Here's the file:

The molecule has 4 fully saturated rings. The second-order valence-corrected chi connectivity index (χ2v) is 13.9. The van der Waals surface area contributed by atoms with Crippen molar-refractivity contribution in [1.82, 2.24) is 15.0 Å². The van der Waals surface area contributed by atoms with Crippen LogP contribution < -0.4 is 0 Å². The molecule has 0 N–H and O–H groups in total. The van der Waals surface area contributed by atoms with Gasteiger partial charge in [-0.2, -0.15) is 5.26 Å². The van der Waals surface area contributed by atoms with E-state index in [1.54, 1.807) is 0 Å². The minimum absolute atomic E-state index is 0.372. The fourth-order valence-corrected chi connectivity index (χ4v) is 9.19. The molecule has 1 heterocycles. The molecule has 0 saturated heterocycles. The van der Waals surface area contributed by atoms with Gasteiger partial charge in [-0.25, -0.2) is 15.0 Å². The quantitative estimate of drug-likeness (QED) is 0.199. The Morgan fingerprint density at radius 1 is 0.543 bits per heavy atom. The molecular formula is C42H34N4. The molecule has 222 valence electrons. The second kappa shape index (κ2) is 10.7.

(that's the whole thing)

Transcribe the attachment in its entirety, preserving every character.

The molecule has 4 fully saturated rings. The second-order valence-corrected chi connectivity index (χ2v) is 13.9. The van der Waals surface area contributed by atoms with Crippen molar-refractivity contribution in [1.82, 2.24) is 15.0 Å². The van der Waals surface area contributed by atoms with Crippen LogP contribution < -0.4 is 0 Å². The molecule has 0 N–H and O–H groups in total. The van der Waals surface area contributed by atoms with Gasteiger partial charge in [-0.2, -0.15) is 5.26 Å². The van der Waals surface area contributed by atoms with E-state index in [1.54, 1.807) is 0 Å². The minimum absolute atomic E-state index is 0.372. The fourth-order valence-corrected chi connectivity index (χ4v) is 9.19. The molecule has 1 heterocycles. The molecule has 0 saturated heterocycles. The van der Waals surface area contributed by atoms with Gasteiger partial charge in [-0.25, -0.2) is 15.0 Å². The quantitative estimate of drug-likeness (QED) is 0.199. The Morgan fingerprint density at radius 1 is 0.543 bits per heavy atom. The molecular formula is C42H34N4. The molecule has 222 valence electrons. The second kappa shape index (κ2) is 10.7.